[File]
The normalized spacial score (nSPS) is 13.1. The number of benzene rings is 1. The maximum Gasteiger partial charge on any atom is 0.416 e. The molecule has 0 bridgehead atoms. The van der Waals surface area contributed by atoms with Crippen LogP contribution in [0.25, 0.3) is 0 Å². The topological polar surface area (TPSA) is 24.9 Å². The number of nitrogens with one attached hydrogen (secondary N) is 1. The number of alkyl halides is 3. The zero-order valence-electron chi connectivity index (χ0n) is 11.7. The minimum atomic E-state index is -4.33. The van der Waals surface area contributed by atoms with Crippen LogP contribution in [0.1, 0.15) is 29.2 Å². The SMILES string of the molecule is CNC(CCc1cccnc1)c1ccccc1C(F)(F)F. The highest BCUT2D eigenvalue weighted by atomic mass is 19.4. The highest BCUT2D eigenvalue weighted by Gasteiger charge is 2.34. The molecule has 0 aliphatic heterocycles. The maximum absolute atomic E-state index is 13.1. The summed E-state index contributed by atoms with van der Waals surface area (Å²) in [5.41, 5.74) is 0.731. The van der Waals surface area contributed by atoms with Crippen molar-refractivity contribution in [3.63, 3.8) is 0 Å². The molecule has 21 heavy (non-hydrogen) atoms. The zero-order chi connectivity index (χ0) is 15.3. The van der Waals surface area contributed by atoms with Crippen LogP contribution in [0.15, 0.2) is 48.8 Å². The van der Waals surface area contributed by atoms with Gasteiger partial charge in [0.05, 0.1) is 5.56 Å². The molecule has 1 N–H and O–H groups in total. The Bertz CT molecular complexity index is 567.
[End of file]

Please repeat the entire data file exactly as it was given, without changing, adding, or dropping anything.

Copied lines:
The normalized spacial score (nSPS) is 13.1. The number of benzene rings is 1. The maximum Gasteiger partial charge on any atom is 0.416 e. The molecule has 0 bridgehead atoms. The van der Waals surface area contributed by atoms with Crippen LogP contribution in [0.25, 0.3) is 0 Å². The topological polar surface area (TPSA) is 24.9 Å². The number of nitrogens with one attached hydrogen (secondary N) is 1. The number of alkyl halides is 3. The zero-order valence-electron chi connectivity index (χ0n) is 11.7. The minimum atomic E-state index is -4.33. The van der Waals surface area contributed by atoms with Crippen LogP contribution in [0.1, 0.15) is 29.2 Å². The SMILES string of the molecule is CNC(CCc1cccnc1)c1ccccc1C(F)(F)F. The highest BCUT2D eigenvalue weighted by atomic mass is 19.4. The highest BCUT2D eigenvalue weighted by Gasteiger charge is 2.34. The molecule has 0 aliphatic heterocycles. The maximum absolute atomic E-state index is 13.1. The summed E-state index contributed by atoms with van der Waals surface area (Å²) in [5.41, 5.74) is 0.731. The van der Waals surface area contributed by atoms with Crippen molar-refractivity contribution in [3.63, 3.8) is 0 Å². The molecule has 21 heavy (non-hydrogen) atoms. The zero-order chi connectivity index (χ0) is 15.3. The van der Waals surface area contributed by atoms with Crippen LogP contribution in [0.15, 0.2) is 48.8 Å². The van der Waals surface area contributed by atoms with Gasteiger partial charge in [0.05, 0.1) is 5.56 Å². The molecule has 1 N–H and O–H groups in total. The Bertz CT molecular complexity index is 567.